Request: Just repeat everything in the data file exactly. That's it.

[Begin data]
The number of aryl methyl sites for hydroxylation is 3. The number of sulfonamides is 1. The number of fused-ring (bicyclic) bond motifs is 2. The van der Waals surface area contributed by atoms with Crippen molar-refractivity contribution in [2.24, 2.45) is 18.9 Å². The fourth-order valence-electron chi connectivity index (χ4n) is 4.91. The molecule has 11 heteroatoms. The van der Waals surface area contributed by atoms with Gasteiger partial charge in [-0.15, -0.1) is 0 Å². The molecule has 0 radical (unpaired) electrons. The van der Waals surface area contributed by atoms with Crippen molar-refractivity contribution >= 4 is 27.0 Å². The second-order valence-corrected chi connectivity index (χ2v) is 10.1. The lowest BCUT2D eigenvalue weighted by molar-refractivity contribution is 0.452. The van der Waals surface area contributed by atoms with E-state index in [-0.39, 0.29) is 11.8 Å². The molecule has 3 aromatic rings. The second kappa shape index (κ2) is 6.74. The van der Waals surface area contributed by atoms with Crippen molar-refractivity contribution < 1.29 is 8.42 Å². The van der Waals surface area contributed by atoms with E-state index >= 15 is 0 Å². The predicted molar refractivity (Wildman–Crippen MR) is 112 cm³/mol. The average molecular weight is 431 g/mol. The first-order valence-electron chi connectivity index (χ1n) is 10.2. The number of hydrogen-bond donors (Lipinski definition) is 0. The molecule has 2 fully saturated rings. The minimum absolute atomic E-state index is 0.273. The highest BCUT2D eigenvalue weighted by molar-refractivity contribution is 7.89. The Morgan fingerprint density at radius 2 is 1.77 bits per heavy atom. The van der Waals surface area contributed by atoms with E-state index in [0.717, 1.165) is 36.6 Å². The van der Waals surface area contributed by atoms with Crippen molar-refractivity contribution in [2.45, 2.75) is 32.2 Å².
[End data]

The number of aryl methyl sites for hydroxylation is 3. The number of sulfonamides is 1. The number of fused-ring (bicyclic) bond motifs is 2. The van der Waals surface area contributed by atoms with Crippen molar-refractivity contribution in [2.24, 2.45) is 18.9 Å². The fourth-order valence-electron chi connectivity index (χ4n) is 4.91. The molecule has 11 heteroatoms. The van der Waals surface area contributed by atoms with Gasteiger partial charge in [-0.15, -0.1) is 0 Å². The molecule has 0 radical (unpaired) electrons. The van der Waals surface area contributed by atoms with Crippen molar-refractivity contribution >= 4 is 27.0 Å². The second-order valence-corrected chi connectivity index (χ2v) is 10.1. The lowest BCUT2D eigenvalue weighted by molar-refractivity contribution is 0.452. The van der Waals surface area contributed by atoms with E-state index in [-0.39, 0.29) is 11.8 Å². The molecule has 3 aromatic rings. The second kappa shape index (κ2) is 6.74. The van der Waals surface area contributed by atoms with Crippen molar-refractivity contribution < 1.29 is 8.42 Å². The van der Waals surface area contributed by atoms with E-state index >= 15 is 0 Å². The predicted molar refractivity (Wildman–Crippen MR) is 112 cm³/mol. The average molecular weight is 431 g/mol. The first-order valence-electron chi connectivity index (χ1n) is 10.2. The number of hydrogen-bond donors (Lipinski definition) is 0. The molecule has 2 fully saturated rings. The minimum absolute atomic E-state index is 0.273. The highest BCUT2D eigenvalue weighted by molar-refractivity contribution is 7.89. The Morgan fingerprint density at radius 2 is 1.77 bits per heavy atom. The van der Waals surface area contributed by atoms with E-state index in [0.717, 1.165) is 36.6 Å². The van der Waals surface area contributed by atoms with Crippen molar-refractivity contribution in [2.45, 2.75) is 32.2 Å².